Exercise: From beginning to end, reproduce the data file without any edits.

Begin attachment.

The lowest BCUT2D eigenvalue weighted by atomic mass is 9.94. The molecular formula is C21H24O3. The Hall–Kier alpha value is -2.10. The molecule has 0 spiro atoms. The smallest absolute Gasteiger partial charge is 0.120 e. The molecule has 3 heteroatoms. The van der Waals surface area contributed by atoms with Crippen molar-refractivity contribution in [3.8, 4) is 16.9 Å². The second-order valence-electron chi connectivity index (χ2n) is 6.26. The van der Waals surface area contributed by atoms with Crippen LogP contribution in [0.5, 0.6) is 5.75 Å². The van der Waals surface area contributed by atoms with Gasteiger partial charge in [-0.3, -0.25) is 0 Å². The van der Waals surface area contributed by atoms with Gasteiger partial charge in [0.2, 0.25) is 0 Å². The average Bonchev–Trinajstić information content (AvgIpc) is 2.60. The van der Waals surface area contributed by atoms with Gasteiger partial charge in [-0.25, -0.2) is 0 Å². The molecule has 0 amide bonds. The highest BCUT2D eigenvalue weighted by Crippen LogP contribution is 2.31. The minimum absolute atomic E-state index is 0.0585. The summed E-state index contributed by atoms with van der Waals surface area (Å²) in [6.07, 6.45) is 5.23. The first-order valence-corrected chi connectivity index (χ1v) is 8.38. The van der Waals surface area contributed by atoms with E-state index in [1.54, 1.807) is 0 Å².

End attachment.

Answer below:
The lowest BCUT2D eigenvalue weighted by atomic mass is 9.94. The molecular formula is C21H24O3. The Hall–Kier alpha value is -2.10. The molecule has 0 spiro atoms. The smallest absolute Gasteiger partial charge is 0.120 e. The molecule has 3 heteroatoms. The van der Waals surface area contributed by atoms with Crippen molar-refractivity contribution in [3.8, 4) is 16.9 Å². The second-order valence-electron chi connectivity index (χ2n) is 6.26. The van der Waals surface area contributed by atoms with Crippen LogP contribution in [0.5, 0.6) is 5.75 Å². The van der Waals surface area contributed by atoms with Gasteiger partial charge in [-0.3, -0.25) is 0 Å². The van der Waals surface area contributed by atoms with Gasteiger partial charge in [0.2, 0.25) is 0 Å². The average Bonchev–Trinajstić information content (AvgIpc) is 2.60. The van der Waals surface area contributed by atoms with Gasteiger partial charge in [-0.25, -0.2) is 0 Å². The molecule has 0 amide bonds. The highest BCUT2D eigenvalue weighted by Crippen LogP contribution is 2.31. The minimum absolute atomic E-state index is 0.0585. The summed E-state index contributed by atoms with van der Waals surface area (Å²) in [6.07, 6.45) is 5.23. The first-order valence-corrected chi connectivity index (χ1v) is 8.38. The van der Waals surface area contributed by atoms with E-state index in [1.54, 1.807) is 0 Å².